It added: "Until then, the market confronts fundamentals that still look likely to tighten in the second half of 2011."

Commenting on sharp falls in the price of oil at the beginning of May "during a broad commodity rout", the IEA said: "A faltering economic recovery, stronger dollar and speculative commodity sell-off were variously cited as underpinning the correction.

"True, renewed concerns about the economic impact of high prices and shaky economic statistics from the US, China and Germany may have contributed to a degree of profit taking.

"But as the dust settles, prices have again begun to creep higher."

The IEA added: "The market bull run may have legs for a while longer."

In London, the price of benchmark West Texas Intermediate (WTI) oil dropped to $96.51 per barrel, recovering to $96.70 but down $1.51 from the closing price on Wednesday. The price of Brent North Sea oil for delivery in June fell by $1.01 to $111.56 a barrel.

VTB Capital commodities analyst Andrey Kryuchenkov told AFP: "The IEA's monthly report added some pressure."

The agency cut its outlook for global oil demand in 2011 by 190,000 barrels per day to 89.2 mbd.

"Forecast global oil product demand growth for 2011 is trimmed on persistent high prices and weaker IMF GDP projections for advanced economies," the IEA said, putting total demand in 2011 at 89.2 million barrels per day.

This was the first cut in estimated demand for 2011 since the IEA produced its first forecast in the middle of last year. Until now it had constantly revised its estimates upwards as recovery from the economic crisis broadened out.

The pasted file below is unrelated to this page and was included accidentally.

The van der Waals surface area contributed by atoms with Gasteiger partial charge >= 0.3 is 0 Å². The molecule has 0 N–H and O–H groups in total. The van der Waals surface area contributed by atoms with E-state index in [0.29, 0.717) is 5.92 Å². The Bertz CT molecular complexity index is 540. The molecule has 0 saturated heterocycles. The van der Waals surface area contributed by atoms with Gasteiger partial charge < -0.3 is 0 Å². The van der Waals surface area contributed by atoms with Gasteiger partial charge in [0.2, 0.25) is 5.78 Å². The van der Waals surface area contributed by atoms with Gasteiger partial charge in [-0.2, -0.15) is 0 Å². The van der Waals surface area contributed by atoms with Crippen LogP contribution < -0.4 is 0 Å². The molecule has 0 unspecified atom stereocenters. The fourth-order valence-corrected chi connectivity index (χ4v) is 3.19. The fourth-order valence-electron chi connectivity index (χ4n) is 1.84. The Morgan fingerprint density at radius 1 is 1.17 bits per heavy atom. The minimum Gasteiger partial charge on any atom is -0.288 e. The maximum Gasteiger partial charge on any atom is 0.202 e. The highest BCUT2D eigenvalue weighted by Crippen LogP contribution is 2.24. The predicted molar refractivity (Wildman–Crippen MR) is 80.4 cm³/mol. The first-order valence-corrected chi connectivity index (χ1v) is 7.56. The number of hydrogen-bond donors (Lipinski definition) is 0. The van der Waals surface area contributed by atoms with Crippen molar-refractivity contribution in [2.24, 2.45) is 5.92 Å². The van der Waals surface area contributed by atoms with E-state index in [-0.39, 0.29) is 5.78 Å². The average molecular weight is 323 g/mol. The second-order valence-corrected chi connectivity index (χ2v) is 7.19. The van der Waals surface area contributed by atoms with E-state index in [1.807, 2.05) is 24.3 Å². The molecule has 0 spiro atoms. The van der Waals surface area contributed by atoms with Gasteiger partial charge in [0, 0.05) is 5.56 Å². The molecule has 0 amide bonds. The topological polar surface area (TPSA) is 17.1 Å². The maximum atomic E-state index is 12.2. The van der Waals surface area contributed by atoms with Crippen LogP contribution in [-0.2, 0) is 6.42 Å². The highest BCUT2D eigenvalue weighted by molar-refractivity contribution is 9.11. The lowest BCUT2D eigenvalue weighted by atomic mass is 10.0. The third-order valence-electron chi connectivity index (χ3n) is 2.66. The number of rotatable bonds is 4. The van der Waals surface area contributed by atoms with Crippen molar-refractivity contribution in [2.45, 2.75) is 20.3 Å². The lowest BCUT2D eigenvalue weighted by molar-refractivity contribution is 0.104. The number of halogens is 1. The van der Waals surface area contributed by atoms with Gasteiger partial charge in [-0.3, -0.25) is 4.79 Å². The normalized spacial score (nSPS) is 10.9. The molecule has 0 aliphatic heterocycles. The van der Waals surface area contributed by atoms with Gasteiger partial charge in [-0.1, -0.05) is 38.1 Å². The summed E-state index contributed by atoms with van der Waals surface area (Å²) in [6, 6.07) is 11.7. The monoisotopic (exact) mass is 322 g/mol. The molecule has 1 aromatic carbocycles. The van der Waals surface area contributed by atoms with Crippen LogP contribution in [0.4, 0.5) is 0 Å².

On the basis of its latest downwardly revised estimates, demand will rise from 87.9 million barrels per day in 2010, which marked an increase of 3.3 percent from the level in 2009, to 89.2 mbd this year, showing an increase of 1.5 percent.

The downward revision reflected mainly an easing of demand in North America where high prices were beginning to hit demand, the agency said.

"...persistently high oil prices, despite the correction that occurred in early May, will likely induce moderate year-on-year declines through the remainder of the year," said the IEA, putting the annual drop in demand at 0.8 percent.

It expected a year-on-year drop in petrol consumption during the upcoming US summer driving season "if retail prices remain at current levels."

Growth of China's demand for oil accelerated in March following two months of slowing down, said the IAE, noting that coal shortages may force recourse to diesel generators, increasing fuel demand.

Overall the agency expected China's oil demand to increase by 6.7 percent this year, after growing by 12.5 percent last year

Global production of oil fell by 50,000 barrels per day in April. This reflected a continued downward trend for output by the Organization of Petroleum Exporting Countries. OPEC output was 28.75 mbd in April or 235,000 bd less than in March and 1.3 mbd below the level in January.

The IEA said that output by Libya had been "shattered" by the effects of the "worsening civil war."